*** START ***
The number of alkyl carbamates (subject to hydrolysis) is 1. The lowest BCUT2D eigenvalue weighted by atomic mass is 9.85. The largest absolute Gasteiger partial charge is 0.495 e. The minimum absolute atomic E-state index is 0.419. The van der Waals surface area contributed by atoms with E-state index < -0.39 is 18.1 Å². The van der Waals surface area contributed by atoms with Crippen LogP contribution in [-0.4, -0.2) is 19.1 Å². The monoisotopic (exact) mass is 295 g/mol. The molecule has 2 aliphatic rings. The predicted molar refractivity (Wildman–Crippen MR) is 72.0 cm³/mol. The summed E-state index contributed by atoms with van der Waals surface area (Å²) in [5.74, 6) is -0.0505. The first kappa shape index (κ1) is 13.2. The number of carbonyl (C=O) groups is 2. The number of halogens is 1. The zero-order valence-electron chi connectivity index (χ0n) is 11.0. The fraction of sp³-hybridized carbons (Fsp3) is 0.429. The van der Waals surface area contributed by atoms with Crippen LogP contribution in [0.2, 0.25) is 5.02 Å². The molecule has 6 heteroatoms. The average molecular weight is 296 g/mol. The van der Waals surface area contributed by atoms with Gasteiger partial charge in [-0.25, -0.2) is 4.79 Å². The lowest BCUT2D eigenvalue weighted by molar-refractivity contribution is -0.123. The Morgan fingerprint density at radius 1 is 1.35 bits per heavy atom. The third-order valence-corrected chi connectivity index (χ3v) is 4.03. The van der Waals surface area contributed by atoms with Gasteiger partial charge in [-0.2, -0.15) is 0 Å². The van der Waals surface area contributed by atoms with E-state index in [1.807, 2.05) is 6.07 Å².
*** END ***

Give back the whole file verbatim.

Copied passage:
The number of alkyl carbamates (subject to hydrolysis) is 1. The lowest BCUT2D eigenvalue weighted by atomic mass is 9.85. The largest absolute Gasteiger partial charge is 0.495 e. The minimum absolute atomic E-state index is 0.419. The van der Waals surface area contributed by atoms with E-state index < -0.39 is 18.1 Å². The van der Waals surface area contributed by atoms with Crippen LogP contribution in [-0.4, -0.2) is 19.1 Å². The monoisotopic (exact) mass is 295 g/mol. The molecule has 2 aliphatic rings. The predicted molar refractivity (Wildman–Crippen MR) is 72.0 cm³/mol. The summed E-state index contributed by atoms with van der Waals surface area (Å²) in [5.74, 6) is -0.0505. The first kappa shape index (κ1) is 13.2. The number of carbonyl (C=O) groups is 2. The number of halogens is 1. The zero-order valence-electron chi connectivity index (χ0n) is 11.0. The fraction of sp³-hybridized carbons (Fsp3) is 0.429. The van der Waals surface area contributed by atoms with Crippen LogP contribution in [0.2, 0.25) is 5.02 Å². The molecule has 6 heteroatoms. The average molecular weight is 296 g/mol. The van der Waals surface area contributed by atoms with Gasteiger partial charge in [-0.25, -0.2) is 4.79 Å². The lowest BCUT2D eigenvalue weighted by molar-refractivity contribution is -0.123. The Morgan fingerprint density at radius 1 is 1.35 bits per heavy atom. The third-order valence-corrected chi connectivity index (χ3v) is 4.03. The van der Waals surface area contributed by atoms with Gasteiger partial charge in [-0.2, -0.15) is 0 Å². The van der Waals surface area contributed by atoms with E-state index in [1.807, 2.05) is 6.07 Å².